Resources Part I: Tim Ferriss and DiSSS

Tim show.jpeg

To those familiar to the self-help and life-hacking world, Timothy Ferriss needs little introduction. However, for those of you who don’t, Ferriss is known for many different titles including angel investor, public speaker, entrepreneur and all-around Renaissance man. In addition, he is also the author of several best-selling books that range from lifestyle design (The 4-hour Workweek), entrepreneurship (Tools of the Titans) to fitness (The 4-hour Body) and even cooking (The 4-hour Chef).

It was while reading Ferriss’s books that I learned about the 80/20 principle (aka the Pareto Principle), which of course led to reading Richard Koch’s book of the same name. I’m very thankful for Ferriss mainly because I doubt I would have developed the same love for 80/20 from Koch’s book alone. Ferriss’s books are a lot more applicable to everyday life and frankly much more entertaining to read than Koch, mainly due to the fact that Tim experiments using the principle in just about every manner imaginable.


While I’m not the biggest fan of Ferriss’s writing style, public speaking or even his personality, I can’t help but be enamored by his approach to just about everything he does. Whether it’s language learning, business or martial arts, he has an amazing ability to concentrate solely on the activities that matter and discard those in which he deems unimportant.

The concepts in The 4 Hour Workweek began to save me from being the complete workaholic I had been since childhood and even helped me with my personal and professional relationships. I began reevaluating my processes to nearly everything I do and started to make distinct differentiations between being effective versus merely being efficient. More importantly however, it was in the first few chapters of The 4 Hour Chef that I learned about Ferriss’s DiSSS Method.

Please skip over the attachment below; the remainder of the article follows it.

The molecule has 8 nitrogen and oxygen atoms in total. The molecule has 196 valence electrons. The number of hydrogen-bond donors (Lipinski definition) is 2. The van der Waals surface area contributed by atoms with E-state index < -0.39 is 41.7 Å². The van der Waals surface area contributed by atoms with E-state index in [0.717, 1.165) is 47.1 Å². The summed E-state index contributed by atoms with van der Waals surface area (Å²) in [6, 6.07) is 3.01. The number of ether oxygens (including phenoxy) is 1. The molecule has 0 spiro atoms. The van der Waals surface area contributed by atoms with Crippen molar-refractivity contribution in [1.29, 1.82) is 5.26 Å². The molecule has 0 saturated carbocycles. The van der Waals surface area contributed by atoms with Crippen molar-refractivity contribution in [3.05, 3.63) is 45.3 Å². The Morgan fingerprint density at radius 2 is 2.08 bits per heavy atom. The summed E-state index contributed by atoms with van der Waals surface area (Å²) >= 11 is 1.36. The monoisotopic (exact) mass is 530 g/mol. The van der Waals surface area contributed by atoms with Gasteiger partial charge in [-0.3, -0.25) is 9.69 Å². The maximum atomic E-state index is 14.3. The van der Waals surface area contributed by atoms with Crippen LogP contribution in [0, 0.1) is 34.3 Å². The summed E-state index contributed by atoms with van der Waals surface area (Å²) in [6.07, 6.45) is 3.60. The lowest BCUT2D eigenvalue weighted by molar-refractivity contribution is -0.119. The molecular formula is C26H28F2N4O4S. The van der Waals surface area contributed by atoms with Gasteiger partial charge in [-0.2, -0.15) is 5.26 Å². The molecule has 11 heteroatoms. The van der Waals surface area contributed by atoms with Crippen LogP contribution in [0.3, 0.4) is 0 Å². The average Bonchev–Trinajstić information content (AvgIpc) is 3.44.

Table taken from Todoist

Table taken from Todoist

The initials of DiSSS stand for these four steps:

  • Deconstruction: "What are the minimum learnable units, the LEGO blocks, I should be starting with?"
  • Selection: "Which 20% of the blocks should I focus on for 80% or more of the outcome I want?"
  • Sequencing: "In what order should I learn the blocks?”
  • Stakes: "How do I set up stakes to create real consequences and guarantee I follow the program?”

Right away I saw how nearly all of the steps of this acronym could be applied to music learning. What I truly fell in love with about Ferriss’s model was the simplicity. Breaking down any process into four simple steps gave a constant reminder to keep things concise and effective, all while preventing many of the perils of overwhelm and/or distraction by concentrating on meaningless minutiae.

I also began to see 80/20 relationships in the works of other music authors/educators and realized that many of my best learning techniques already incorporated many of these ideas as well. I decided to experiment using these various techniques on myself, much like Ferriss does, to see if the DiSSS method could indeed be an effective system in which to learn new and foreign styles of music. For those interested in learning more about the 80/20 principle, be sure to click on the link to Wikipedia and check out The various books by Tim Ferriss and Richard Koch. Thank you for reading and see you on the next one.